Alisa: And according to Chuck, the machining industry has changed.

Mills: You know a lot of people think, just like construction, it’s a hard, dirty job. And, you know we have an old shop here that was built in 1947, and when we go out into it you’ll smell a machine shop, which to me is the smell of money. Like people smell oil, they smell money, that’s what I smell, and it’s just a lot of history. But still, the environment is clean, you’re working it with a computerized equipment, and it’s really not as hot and dirty and nasty as people think.

Alisa: Thomas Combs has been working for Mills Machine for over 20 years and says the changes keep him on his toes.

Thomas Combs: When I first came to work here, the machining shop was full of manual machines. We had no CNC equipment, two old screw machines and about 20 hands doing the work. Since then, they’ve bought the CNCs, the mills, the lathes. We’ve culled down to where there’s just me running on the manuals now, and there’s three of us doing the work that nearly 20 did before.

Alisa: Tyler Robinson is new to the shop and says he likes making the magic happen.

Tyler Robinson: There will always be work for machinists. It’s something that will always be there forever, as far as I can tell anyway. It’s just a great trade to learn, and it keeps you on your toes. It keeps your mind sharp because you are always having to do math or whatnot. And it’s also fun.

Alisa: Now Chuck says that even though they have a small shop, they can still compete against bigger companies.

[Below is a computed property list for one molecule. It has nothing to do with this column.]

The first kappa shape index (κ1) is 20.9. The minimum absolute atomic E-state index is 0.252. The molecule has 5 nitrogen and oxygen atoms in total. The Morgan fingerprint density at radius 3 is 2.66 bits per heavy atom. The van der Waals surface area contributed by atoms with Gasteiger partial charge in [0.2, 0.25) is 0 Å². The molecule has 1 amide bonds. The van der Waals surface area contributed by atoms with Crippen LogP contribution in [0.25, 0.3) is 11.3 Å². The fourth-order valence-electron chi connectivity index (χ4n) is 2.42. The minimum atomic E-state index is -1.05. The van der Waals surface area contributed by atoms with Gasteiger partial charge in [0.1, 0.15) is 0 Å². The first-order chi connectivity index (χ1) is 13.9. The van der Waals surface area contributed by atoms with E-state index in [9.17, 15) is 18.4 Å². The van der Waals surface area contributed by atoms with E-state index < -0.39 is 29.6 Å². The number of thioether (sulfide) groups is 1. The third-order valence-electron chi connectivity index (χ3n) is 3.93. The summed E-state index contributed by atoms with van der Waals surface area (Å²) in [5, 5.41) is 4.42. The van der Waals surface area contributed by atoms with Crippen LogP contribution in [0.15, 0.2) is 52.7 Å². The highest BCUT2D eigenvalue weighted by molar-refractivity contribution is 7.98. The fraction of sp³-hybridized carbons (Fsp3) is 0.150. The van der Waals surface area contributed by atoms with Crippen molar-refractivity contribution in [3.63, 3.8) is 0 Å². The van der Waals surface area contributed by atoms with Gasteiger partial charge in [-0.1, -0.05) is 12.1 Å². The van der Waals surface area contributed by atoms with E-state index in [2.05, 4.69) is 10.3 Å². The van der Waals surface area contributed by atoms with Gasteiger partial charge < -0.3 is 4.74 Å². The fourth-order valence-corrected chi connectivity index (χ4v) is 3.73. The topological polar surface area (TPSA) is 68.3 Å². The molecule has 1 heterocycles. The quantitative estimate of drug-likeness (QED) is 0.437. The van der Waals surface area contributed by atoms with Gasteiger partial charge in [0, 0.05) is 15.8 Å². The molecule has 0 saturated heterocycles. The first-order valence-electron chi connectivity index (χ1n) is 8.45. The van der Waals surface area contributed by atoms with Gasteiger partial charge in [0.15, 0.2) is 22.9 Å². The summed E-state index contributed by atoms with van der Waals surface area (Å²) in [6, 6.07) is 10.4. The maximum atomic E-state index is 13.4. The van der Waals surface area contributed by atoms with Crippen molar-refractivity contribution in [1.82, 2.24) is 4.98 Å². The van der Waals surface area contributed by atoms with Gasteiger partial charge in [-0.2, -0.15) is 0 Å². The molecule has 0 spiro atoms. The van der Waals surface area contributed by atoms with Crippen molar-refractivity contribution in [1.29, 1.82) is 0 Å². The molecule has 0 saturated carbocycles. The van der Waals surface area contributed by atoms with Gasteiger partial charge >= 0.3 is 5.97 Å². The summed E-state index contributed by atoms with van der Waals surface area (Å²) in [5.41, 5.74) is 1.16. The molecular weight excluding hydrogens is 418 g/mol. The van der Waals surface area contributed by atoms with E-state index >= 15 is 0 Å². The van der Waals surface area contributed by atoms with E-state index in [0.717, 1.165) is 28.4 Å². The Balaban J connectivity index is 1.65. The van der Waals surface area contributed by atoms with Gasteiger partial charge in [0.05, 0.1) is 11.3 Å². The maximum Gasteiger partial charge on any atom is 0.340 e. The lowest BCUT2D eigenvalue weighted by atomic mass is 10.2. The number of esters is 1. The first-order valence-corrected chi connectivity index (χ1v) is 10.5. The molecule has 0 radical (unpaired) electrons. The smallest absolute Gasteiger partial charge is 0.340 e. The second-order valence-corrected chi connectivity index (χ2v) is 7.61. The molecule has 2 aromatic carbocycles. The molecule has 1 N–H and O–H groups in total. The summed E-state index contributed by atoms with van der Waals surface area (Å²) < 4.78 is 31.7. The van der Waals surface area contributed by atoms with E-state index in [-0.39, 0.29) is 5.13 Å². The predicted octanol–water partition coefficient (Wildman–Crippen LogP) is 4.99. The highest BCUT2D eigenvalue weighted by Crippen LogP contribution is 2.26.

Chuck Mills: We can compete with the big guys. Matter of fact, you know image is everything, and especially with the website, with marketing and advertising, no one would know that we are not a 500-person company because we make so many different products and we make large products. I mean I’ve made drilling bits that were 110-inch diameter. So we’ve made really big, massive-type drilling bits for the construction industry, and then you know then we’ve made very small things as well. But we do work with a lot of OEMs as well, making product for them, private label. But we have our own line, and then we custom manufacture and modify from that line and provide solutions to peoples’ drilling problems.

Alisa: And competing worldwide.

Mills: Manufacturing is where it all starts. I mean everything else is a service. So if we’re not making things, then we’re not growing. And this state needs manufacturing. The United States needs manufacturing. You know, we have to compete with a lot of global interest in the world. We compete with China and Europe and the Middle East and South America every single day. No longer do we think about our competition in the next state. Our competition is global.

Alisa: Local manufacturing for a global economy.

Rob: Now, Chuck tells us he isn’t alone in needing skilled workers. Currently, there are about 4,500 advanced manufacturing employers in the state who employ roughly 10 percent of our state’s workforce. Chuck Mills, president of Mills Machines and this week’s “Oklahoma Standard.”